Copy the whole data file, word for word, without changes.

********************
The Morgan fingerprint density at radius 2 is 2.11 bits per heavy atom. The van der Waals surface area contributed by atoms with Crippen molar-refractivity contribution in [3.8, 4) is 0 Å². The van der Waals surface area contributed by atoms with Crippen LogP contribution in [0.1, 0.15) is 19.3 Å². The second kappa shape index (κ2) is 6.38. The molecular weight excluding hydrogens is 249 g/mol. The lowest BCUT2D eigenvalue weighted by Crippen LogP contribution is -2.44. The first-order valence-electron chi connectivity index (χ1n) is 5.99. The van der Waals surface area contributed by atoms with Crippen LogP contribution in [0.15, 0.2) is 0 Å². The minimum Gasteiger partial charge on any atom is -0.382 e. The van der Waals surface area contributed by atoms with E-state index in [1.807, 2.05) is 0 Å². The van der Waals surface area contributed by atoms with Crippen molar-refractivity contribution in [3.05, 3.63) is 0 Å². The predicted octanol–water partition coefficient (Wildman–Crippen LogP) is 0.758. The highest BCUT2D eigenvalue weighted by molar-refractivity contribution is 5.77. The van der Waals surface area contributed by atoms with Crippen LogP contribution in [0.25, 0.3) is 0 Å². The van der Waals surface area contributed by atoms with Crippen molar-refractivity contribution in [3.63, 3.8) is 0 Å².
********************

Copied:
The Morgan fingerprint density at radius 2 is 2.11 bits per heavy atom. The van der Waals surface area contributed by atoms with Crippen molar-refractivity contribution in [3.8, 4) is 0 Å². The van der Waals surface area contributed by atoms with Crippen LogP contribution in [0.1, 0.15) is 19.3 Å². The second kappa shape index (κ2) is 6.38. The molecular weight excluding hydrogens is 249 g/mol. The lowest BCUT2D eigenvalue weighted by Crippen LogP contribution is -2.44. The first-order valence-electron chi connectivity index (χ1n) is 5.99. The van der Waals surface area contributed by atoms with Crippen LogP contribution in [0.15, 0.2) is 0 Å². The minimum Gasteiger partial charge on any atom is -0.382 e. The van der Waals surface area contributed by atoms with E-state index in [1.807, 2.05) is 0 Å². The van der Waals surface area contributed by atoms with Crippen molar-refractivity contribution in [3.05, 3.63) is 0 Å². The predicted octanol–water partition coefficient (Wildman–Crippen LogP) is 0.758. The highest BCUT2D eigenvalue weighted by molar-refractivity contribution is 5.77. The van der Waals surface area contributed by atoms with Crippen LogP contribution in [0.25, 0.3) is 0 Å². The van der Waals surface area contributed by atoms with Crippen molar-refractivity contribution in [3.63, 3.8) is 0 Å².